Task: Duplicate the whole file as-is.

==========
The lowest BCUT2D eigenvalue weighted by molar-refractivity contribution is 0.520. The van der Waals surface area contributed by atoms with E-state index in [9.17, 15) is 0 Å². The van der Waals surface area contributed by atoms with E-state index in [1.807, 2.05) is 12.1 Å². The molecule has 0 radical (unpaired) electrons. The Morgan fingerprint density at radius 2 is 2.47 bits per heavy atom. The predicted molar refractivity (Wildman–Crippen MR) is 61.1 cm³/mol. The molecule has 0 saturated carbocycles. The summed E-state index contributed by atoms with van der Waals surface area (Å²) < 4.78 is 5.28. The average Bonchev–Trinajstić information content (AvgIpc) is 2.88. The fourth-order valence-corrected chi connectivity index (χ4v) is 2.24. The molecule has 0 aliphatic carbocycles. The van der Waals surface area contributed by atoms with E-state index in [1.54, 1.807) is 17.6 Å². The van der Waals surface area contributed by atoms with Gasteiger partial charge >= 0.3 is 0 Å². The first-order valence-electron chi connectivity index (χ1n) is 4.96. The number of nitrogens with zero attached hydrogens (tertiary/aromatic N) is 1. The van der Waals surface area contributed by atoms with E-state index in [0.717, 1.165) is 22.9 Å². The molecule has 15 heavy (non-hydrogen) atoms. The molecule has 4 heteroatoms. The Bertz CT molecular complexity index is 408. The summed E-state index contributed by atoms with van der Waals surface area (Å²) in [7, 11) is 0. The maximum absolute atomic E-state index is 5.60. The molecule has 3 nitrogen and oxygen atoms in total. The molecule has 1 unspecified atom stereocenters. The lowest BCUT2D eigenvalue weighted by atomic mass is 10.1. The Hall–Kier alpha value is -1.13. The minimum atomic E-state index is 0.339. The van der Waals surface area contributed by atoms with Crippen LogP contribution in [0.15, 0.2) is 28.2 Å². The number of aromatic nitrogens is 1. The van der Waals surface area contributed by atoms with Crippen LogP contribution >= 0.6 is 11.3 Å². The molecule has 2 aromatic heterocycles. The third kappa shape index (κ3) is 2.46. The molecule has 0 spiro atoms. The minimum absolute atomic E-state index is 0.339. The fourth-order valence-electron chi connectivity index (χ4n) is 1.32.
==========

The lowest BCUT2D eigenvalue weighted by molar-refractivity contribution is 0.520. The van der Waals surface area contributed by atoms with E-state index in [9.17, 15) is 0 Å². The van der Waals surface area contributed by atoms with E-state index in [1.807, 2.05) is 12.1 Å². The molecule has 0 radical (unpaired) electrons. The Morgan fingerprint density at radius 2 is 2.47 bits per heavy atom. The predicted molar refractivity (Wildman–Crippen MR) is 61.1 cm³/mol. The molecule has 0 saturated carbocycles. The summed E-state index contributed by atoms with van der Waals surface area (Å²) < 4.78 is 5.28. The average Bonchev–Trinajstić information content (AvgIpc) is 2.88. The fourth-order valence-corrected chi connectivity index (χ4v) is 2.24. The molecule has 0 aliphatic carbocycles. The van der Waals surface area contributed by atoms with E-state index in [1.54, 1.807) is 17.6 Å². The van der Waals surface area contributed by atoms with Gasteiger partial charge >= 0.3 is 0 Å². The first-order valence-electron chi connectivity index (χ1n) is 4.96. The number of nitrogens with zero attached hydrogens (tertiary/aromatic N) is 1. The van der Waals surface area contributed by atoms with E-state index in [0.717, 1.165) is 22.9 Å². The molecule has 15 heavy (non-hydrogen) atoms. The molecule has 4 heteroatoms. The Bertz CT molecular complexity index is 408. The summed E-state index contributed by atoms with van der Waals surface area (Å²) in [7, 11) is 0. The maximum absolute atomic E-state index is 5.60. The molecule has 3 nitrogen and oxygen atoms in total. The molecule has 1 unspecified atom stereocenters. The lowest BCUT2D eigenvalue weighted by atomic mass is 10.1. The Hall–Kier alpha value is -1.13. The minimum atomic E-state index is 0.339. The van der Waals surface area contributed by atoms with Crippen LogP contribution in [0.15, 0.2) is 28.2 Å². The number of aromatic nitrogens is 1. The van der Waals surface area contributed by atoms with Crippen LogP contribution >= 0.6 is 11.3 Å². The molecule has 2 aromatic heterocycles. The third kappa shape index (κ3) is 2.46. The molecule has 0 spiro atoms. The minimum absolute atomic E-state index is 0.339. The fourth-order valence-electron chi connectivity index (χ4n) is 1.32.